Despite being the poorest country in the Western Hemisphere and being marked by a history of corruption and political unrest, Haiti is a place of rich cultural history and beautiful people.
- Population: just under 10,000,000 (CIA World FactBook)
- Avg Life Expectancy: 62
- Unemployment rate: 41.6%
- Nominal Christians/Catholic/Voodoo: 95% (OperationWorld)
- Evangelical: 16% (Operation World)
- Information on Haitian Voodoo (Wikipedia)
From the CIA World Factbook
Haiti is a free market economy that enjoys the advantages of low labor costs and tariff-free access to the US for many of its exports. Poverty, corruption, vulnerability to natural disasters, and low levels of education for much of the population are among Haiti’s most serious impediments to economic growth. Haiti’s economy suffered a severe setback in January 2010 when a 7.0 magnitude earthquake destroyed much of its capital city, Port-au-Prince, and neighboring areas. Currently the poorest country in the Western Hemisphere with 80% of the population living under the poverty line and 54% in abject poverty, the earthquake further inflicted $7.8 billion in damage and caused the country’s GDP to contract 5.4% in 2010.
In 2011, the Haitian economy had begun recovering slowly from the effects of the earthquake. However, two hurricanes adversely affected agricultural output and the slow public capital spending negatively affected the economic recovery in 2012. GDP growth for 2012 was 2.8%, down from 5.6% in 2011.
Two-fifths of all Haitians depend on the agricultural sector, mainly small-scale subsistence farming, and remain vulnerable to damage from frequent natural disasters, exacerbated by the country’s widespread deforestation. US economic engagement under the Caribbean Basin Trade Preference Agreement (CBTPA) and the 2008 Haitian Hemispheric Opportunity through Partnership Encouragement (HOPE II) Act helped increase apparel exports and investment by providing duty-free access to the US. Congress voted in 2010 to extend the CBTPA and HOPE II until 2020 under the Haiti Economic Lift Program (HELP) Act; the apparel sector accounts for about 90% of Haitian exports and nearly one-twentieth of GDP.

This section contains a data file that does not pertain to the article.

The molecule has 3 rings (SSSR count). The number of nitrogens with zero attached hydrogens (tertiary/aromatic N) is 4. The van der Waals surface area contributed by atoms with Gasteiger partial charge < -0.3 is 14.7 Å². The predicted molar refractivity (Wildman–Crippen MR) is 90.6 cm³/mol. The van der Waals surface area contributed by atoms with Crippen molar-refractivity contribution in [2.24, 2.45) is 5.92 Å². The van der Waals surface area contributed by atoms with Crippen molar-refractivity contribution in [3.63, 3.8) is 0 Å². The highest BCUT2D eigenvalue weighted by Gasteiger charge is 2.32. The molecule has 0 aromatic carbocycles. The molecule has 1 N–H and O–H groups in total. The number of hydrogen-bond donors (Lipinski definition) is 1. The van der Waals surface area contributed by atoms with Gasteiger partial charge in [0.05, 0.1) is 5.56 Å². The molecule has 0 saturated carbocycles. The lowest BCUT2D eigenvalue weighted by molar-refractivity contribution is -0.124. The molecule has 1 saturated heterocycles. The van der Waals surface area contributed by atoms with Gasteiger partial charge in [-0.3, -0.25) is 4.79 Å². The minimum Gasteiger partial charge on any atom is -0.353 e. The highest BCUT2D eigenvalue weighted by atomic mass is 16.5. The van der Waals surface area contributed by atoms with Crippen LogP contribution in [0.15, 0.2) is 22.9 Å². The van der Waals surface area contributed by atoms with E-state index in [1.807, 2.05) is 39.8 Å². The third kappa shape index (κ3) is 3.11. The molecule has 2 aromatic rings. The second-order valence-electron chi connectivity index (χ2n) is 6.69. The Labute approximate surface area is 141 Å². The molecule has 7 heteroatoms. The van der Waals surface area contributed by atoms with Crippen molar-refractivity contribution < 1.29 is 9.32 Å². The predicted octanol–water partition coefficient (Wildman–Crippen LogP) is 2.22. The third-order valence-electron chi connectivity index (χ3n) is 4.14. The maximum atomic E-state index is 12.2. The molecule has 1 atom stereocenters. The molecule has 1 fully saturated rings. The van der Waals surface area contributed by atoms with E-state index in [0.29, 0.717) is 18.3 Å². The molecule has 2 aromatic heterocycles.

Remittances are the primary source of foreign exchange, equalling 20% of GDP and representing more than five times the earnings from exports in 2012. Haiti suffers from a lack of investment, partly because of weak infrastructure such as access to electricity. In 2005, Haiti paid its arrears to the World Bank, paving the way for re-engagement with the Bank. Haiti received debt forgiveness for over $1 billion through the Highly-Indebted Poor Country initiative in mid-2009. The remainder of its outstanding external debt was cancelled by donor countries following the 2010 earthquake, but has since risen to nearly $1 billion.
The government relies on formal international economic assistance for fiscal sustainability, with over half of its annual budget coming from outside sources. The MARTELLY administration in 2011 launched a campaign aimed at drawing foreign investment into Haiti as a means for sustainable development. To that end, the MARTELLY government in 2012 created a Commission for Commercial Code Reform, effected reforms to the justice sector, and inaugurated the Caracol industrial park in Haiti’s north coast.
Emmaus Biblical Seminary is located in the rural north of Haiti on the Bay of l’Acul just 15 miles from downtown Cap-Haitian (and 15 miles from the Cap-Haitian airport).